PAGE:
ORLANDO – As the session’s name suggests, the “Lightning talks” that kicked off the final day of the MAX 2014 U.S. Customer Conference had to be brief.
But the speakers provided plenty of information during their short time on stage at the Renaissance Orlando at SeaWorld.
Here’s what they discussed:
Andrew Harrover, president of Matrix Computer Consulting, said the key to survival is the ability for businesses to adapt. He offered three tips:
Educate your employees and customers – Invest time, if not money, in understanding cloud computing. Likewise, take time to teach your clients, too.
Take clients to the cloud proactively and opportunistically – These are discussions that need to take place in business meetings; it is not a technology discussion.
“And you have to have it every quarter or every six months because your clients are hearing about cloud,” Harrover said. “You have to do the leg work and get ahead, and make sure you have control of your customers’ IT.”
Actively manage accounts – If you neglect this aspect of the job, you risk jeopardizing your status as a service provider that can help the customer make smart decisions.
Jason Etheridge, president and CEO of Logicspeak, defined this term as “recognizing that a lack of IT knowledge does not mean you’re in any way better than your clients.”
How can you stay humble? Etheridge’s suggestions are:
Acknowledge that your clients are good at something – Celebrate their wins and successes. Send an email when they land a big client. Mention them on social media.
Assume your client’s time is more valuable than your own – “Be on time for a meeting. Be early, in fact,” he said. “It shows the client you respect their time.”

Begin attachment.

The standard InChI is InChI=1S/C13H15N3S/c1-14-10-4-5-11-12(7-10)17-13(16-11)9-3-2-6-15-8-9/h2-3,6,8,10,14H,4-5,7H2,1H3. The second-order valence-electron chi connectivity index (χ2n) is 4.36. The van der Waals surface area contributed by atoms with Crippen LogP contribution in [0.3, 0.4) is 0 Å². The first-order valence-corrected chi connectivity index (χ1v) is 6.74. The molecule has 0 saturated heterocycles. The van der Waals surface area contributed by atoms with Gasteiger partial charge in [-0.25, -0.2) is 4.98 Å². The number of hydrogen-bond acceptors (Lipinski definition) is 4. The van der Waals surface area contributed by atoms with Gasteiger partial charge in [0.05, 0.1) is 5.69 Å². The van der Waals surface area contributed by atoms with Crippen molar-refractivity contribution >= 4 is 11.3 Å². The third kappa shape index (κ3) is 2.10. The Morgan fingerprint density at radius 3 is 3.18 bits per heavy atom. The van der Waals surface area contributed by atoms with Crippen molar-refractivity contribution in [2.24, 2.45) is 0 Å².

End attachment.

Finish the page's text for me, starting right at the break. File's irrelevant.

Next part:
Leave your mobile devices behind – When you take your smartphone or tablet into a meeting, it tells the customer that whatever is on your phone is more important than the face-to-face conversation.
Don’t speak negatively about a client in front of employees – “If negativity by your employees is part of the culture, it’s going to show through – often at the worst times,” he said.
Avoid using acronyms – Speak your customer’s language. Leave buzzwords and industry jargon at the office.
Tony Hayden, president of Sabre Networks, encouraged attendees to use the model that serves fast-food chain Chick-fil-A extremely well.
Offer the highest customer service – “We can stand out in our area if we offer that good customer service,” he said. “Taking on a serving attitude can take you a long way.”
Offer the highest quality product – You can buy a chicken sandwich almost anywhere. But the quality of the sandwich at Chick-fil-A is superior. Do not lower your standards, Hayden said.
Hold firm on price – Don’t compromise or apologize when it comes to price. Always makes sure your customers receive value from the service you offer, and they will remain loyal.
Realize your product is not for everyone – There are always going to be people who don’t like chicken sandwiches. Know your market and serve the people in it.
Stick with your principles – “If you do that, you will not be sorry,” he said. “Once you compromise your principles and (customers) find out … they expect you to do it next time.”
David Neel, CIO of CyberTek Engineering, said when you build a sales presentation, it’s important to convey what makes your business unique. Create your niche.
“My thing is you need (to hire for) ‘soft’ skills” he said. “They’re all the (traits) about a person that you are going to put in front of a customer.”
You need to look at a candidate’s:
“Do you know what you’re putting in front of your customers – unless you get the complaint?” he asked.
Speaking passionately in his second language, Director of CLS Solutions Cristiano Fermo talked about three tools that serve his Brazil-based business well:
“MSPs should have (those) three things to work efficiently,” he said.
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